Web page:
I received several comments from folks about my post yesterday on the dust bowl - mostly with family stories about that time. It is almost unfathomable what some of our grandparents went through. How very lucky we are to live in today's day and age!
My colleague, Francis Epplin, followed up with a few additional insights that are worth sharing. First, if you look at acres planted to all crops in Oklahoma (not just wheat in Cimarron County, which I showed in the previous post), it becomes clear that the early 1930s really was an extraordinary time in terms of land in production.
Francis also elaborated on changes in production practices and weed management. He graciously agreed to let me share his thoughts:
Prior to WW II (and the development of chemical herbicides), crop production required tillage to prepare a seedbed and to manage weeds. Tillage occurred prior to planting in an attempt to control competition for water and other nutrients. For summer crops such as cotton and corn, tillage occurred during the growing season. This wasn’t done for enjoyment. These production practices were brought to the Midwest from Europe and to the Western Plains from Europe and the Midwest.
A chart of OK crop acres from 1900 to 2012 [is above]. A lot more OK land was cropped (exposed to wind erosion) in 1930 than in 1900. And, a lot more was exposed to erosion in 1935 than currently. The corn and oats acres (in the early 1900s) were used to produce biofuel – feed for the horses.
Based on this chart, one of the culprits was probably cotton. Cotton doesn't produce much residue. The change in cotton acres prior to the dust bowl was to some extent price induced. Nominal cotton prices increased from $0.074/lb in 1914 to $0.354/lb in 1919. Wars mattered. By 1931 it was less than $0.06/lb. (Of course, I cherry picked the years, but farmers did respond to incentives.) This level of commodity price variability predated public policy involvement in commodity prices.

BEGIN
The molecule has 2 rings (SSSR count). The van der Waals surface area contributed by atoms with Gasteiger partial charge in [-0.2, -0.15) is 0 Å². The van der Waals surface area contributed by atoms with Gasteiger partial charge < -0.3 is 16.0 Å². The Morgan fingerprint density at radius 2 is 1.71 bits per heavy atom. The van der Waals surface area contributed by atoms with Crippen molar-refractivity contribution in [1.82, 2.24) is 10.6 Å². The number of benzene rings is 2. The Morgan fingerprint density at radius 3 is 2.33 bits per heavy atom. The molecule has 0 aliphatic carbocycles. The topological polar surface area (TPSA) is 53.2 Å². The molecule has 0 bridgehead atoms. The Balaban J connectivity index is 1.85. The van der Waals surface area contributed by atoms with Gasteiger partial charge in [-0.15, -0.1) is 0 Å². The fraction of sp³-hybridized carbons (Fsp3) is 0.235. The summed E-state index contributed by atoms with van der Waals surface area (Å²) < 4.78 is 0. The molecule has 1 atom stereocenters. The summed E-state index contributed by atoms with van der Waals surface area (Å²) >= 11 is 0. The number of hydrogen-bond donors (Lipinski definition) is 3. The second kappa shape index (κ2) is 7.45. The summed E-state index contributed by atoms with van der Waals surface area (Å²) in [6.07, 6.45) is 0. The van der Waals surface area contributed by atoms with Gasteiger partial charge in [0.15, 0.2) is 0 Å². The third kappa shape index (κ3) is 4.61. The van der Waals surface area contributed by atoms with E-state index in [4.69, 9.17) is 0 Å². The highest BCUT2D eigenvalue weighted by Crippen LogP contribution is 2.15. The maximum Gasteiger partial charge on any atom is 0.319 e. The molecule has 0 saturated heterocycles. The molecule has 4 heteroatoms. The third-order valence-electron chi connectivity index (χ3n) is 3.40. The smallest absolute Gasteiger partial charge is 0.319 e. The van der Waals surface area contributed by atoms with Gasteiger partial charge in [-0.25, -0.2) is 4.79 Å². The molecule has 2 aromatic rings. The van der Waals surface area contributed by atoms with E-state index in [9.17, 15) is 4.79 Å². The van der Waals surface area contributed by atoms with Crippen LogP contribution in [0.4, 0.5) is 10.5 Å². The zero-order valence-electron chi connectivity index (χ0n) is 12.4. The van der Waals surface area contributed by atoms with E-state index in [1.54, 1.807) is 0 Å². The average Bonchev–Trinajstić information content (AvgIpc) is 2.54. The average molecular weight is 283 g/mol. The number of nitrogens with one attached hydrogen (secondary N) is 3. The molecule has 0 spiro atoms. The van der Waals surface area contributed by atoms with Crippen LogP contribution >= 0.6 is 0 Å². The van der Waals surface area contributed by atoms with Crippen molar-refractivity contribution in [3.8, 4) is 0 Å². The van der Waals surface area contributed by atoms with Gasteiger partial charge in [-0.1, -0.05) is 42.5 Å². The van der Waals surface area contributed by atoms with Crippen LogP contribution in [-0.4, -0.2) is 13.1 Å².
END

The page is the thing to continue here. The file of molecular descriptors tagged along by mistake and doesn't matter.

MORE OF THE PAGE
In the more arid regions wheat, also played a role because of the wheat-fallow system- one crop every two years. After wheat was harvested in June the fields were tilled in an attempt to capture moisture for the next wheat crop which was planted 17 months later. During these 17 months of fallow, tillage was conducted in an attempt to prevent weeds from becoming established and stealing moisture. During this period the soil was extremely vulnerable to wind and water erosion. Note that the chart does not include these fallow acres. We don’t have records as to how many acres were in fallow by year. In the late 20s early 30s, it could have been a million acres.
As to why not a repeat of the dust bowl in 2011-2012?
1. In OK, many fewer acres are in crop production than was the case in 1930. Millions of acres have been returned to grass (and/er Eastern red cedar). Land owners discovered that a few $/ac from pasture was better than negative income from trying to grow crops on fragile land.
2. We don’t have records, but few continue to practice the wheat-fallow system. And, if they do, they don't till it, they would use chemical herbicides.
3. Chemical herbicides have reduced the need for preplant and in-season tillage, enabling much more surface residue throughout the year.